The moon is waning. The morning stars are Mercury, Saturn and Neptune. The evening star is Jupiter.
Those born on this date are under the sign of Aries. They include French poet Charles Baudelaire in 1821; actor/singer Paul Robeson and football Hall of Fame member Curly Lambeau, both in 1898; birth control pill inventor Gregory Pincus and actor Ward Bond, both in 1903; former U.S. Sen. James William Fulbright, D-Ark., in 1905; Playboy publisher Hugh Hefner in 1926 (age 87); singer/songwriter Tom Lehrer in 1928 (age 85); rock 'n' roll pioneer Carl Perkins in 1932; actor Jean-Paul Belmondo in 1933 (age 80); comedian Avery Schreiber in 1935; journalist Peter Gammons in 1945 (age 68); golf Hall of Fame member Seve Ballesteros in 1957; model Paulina Porizkova in 1965 (age 48); actors Michael Learned in 1939 (age 74), Dennis Quaid in 1954 (age 59), Cynthia Nixon in 1966 (age 47), Keshia Knight Pulliam in 1979 (age 34), Kristen Stewart in 1990 (age 23) and Elle Fanning in 1998 (age 15); and political commentator Joe Scarborough in 1963 (age 50).
On this date in history:
In 1413, Henry V was crowned king of England.
In 1816, the first all-black U.S. religious denomination, the AME church, was organized in Philadelphia.
In 1866, the U.S. Congress passed the Civil Rights Bill of 1866, which granted African-Americans the rights and privileges of U.S. citizenship and formed the basis for the 14th Amendment to the U.S. Constitution.
In 1939, on Easter Sunday, African-American contralto Marian Anderson gave a free open-air concert before more than 75,000 people from the steps of the Lincoln Memorial in Washington after the Daughters of the American Revolution denied her use of Constitution Hall because of her race.
In 1940, Germany invaded Norway and Denmark.
In 1947, a tornado roared through at least 12 towns in Texas, Oklahoma and Kansas, killing 169 people. The twister traveled 221 miles across the three states.
In 1959, the National Aeronautics and Space Administration introduced America's first astronauts to the public. The seven men, all military test pilots, were carefully selected from a group of 32 candidates to take part in Project Mercury.
In 1963, by an act of the U.S. Congress, British statesman Winston Churchill became an honorary U.S. citizen.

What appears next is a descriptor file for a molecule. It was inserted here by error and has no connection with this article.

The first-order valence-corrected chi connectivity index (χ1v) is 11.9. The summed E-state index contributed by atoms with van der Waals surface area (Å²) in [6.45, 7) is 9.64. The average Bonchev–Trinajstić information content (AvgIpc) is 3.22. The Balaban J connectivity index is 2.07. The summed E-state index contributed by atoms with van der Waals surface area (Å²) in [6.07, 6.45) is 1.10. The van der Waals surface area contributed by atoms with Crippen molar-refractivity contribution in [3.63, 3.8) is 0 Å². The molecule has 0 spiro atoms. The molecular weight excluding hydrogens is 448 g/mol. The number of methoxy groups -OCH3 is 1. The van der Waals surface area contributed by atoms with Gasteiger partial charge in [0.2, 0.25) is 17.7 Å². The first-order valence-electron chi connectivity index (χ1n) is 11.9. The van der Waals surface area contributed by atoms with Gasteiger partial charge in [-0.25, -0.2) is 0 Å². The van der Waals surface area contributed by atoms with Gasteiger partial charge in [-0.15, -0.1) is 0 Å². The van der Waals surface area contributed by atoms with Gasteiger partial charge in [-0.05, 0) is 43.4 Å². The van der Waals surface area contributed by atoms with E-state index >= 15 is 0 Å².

In 1965, the Astrodome opened in Houston for the first indoor major league baseball game.
In 1976, the United States and the Soviet Union agreed on the size of nuclear tests for peaceful use.
In 1991, the Soviet republic of Georgia declared independence.
In 1992, a federal jury in Miami convicted deposed Panamanian dictator Manuel Noriega on cocaine trafficking charges.
In 1996, former U.S. Rep. Dan Rostenkowski, D-Ill., pleaded guilty to mail fraud and was sentenced to 19 months in prison.
In 1997, a government of unity was launched in Angola, three years after the end of the country's 19-year civil war, with the seating of 70 members of the rebel UNITA party in Parliament.
In 1998, tornadoes and storms took 39 lives in Alabama, Georgia and Mississippi.
In 1999, the president of Niger was assassinated, reportedly by members of his own guard. A military junta led by the commander of the presidential guards took over.
In 2000, Peru's President Alberto Fujimori failed to win a first-round election victory, forcing a runoff in May, which he won. However, a vote-fraud scandal forced him to step down later in the year.
In 2003, the mood in Iraq became exuberant as Iraqis, with help from Americans, toppled a 20-foot statue of Saddam Hussein in Baghdad's Firdos Square.
Also in 2005, authorities in Lusaka, Zambia, said more than 40 schoolchildren, on their way home at the end of the term, were killed near Lusaka when the truck in which they were riding overturned.
In 2007, Iranian President Mahmoud Ahmadinejad announced that his country could produce nuclear fuel on an industrial scale.
In 2008, the World Bank reported that worldwide food prices had risen 83 percent over the three-year period preceding February 2008.
In 2009, the Obama administration asked Congress for $83.4 billion, of which $75.8 billion was intended for the wars in Iraq and Afghanistan, in additional funds for the balance of the 2009 fiscal year.
In 2010, U.S. Supreme Court Justice John Paul Stevens, 11 days shy of 90, announced he would retire after 35 years on the court where he was widely regarded as leader of the court's liberal bloc.
In 2011, "Arab Spring" hostilities escalated in Libya, Yemen and Syria and flared anew in Egypt. Meanwhile, an African Union cease-fire proposal for Libya was accepted by Moammar Qaddafi but rejected by the rebels because it didn't call for Gaddafi's ouster.
Also in 2011, a bombing that killed 11 people and severely injured 26 others marred the first of three elections in Nigeria.
In 2012, South Korea's national police chief, Cho Hyun-oh, resigned amid criticism of how police handled an emergency call from a woman later killed by her kidnapper. Cho apologized for the "carelessness of the police and the horrendous results it led to."
A thought for the day: Samuel Taylor Coleridge wrote, "Advice is like snow; the softer it falls, the longer it dwells upon and the deeper it sinks into the mind."
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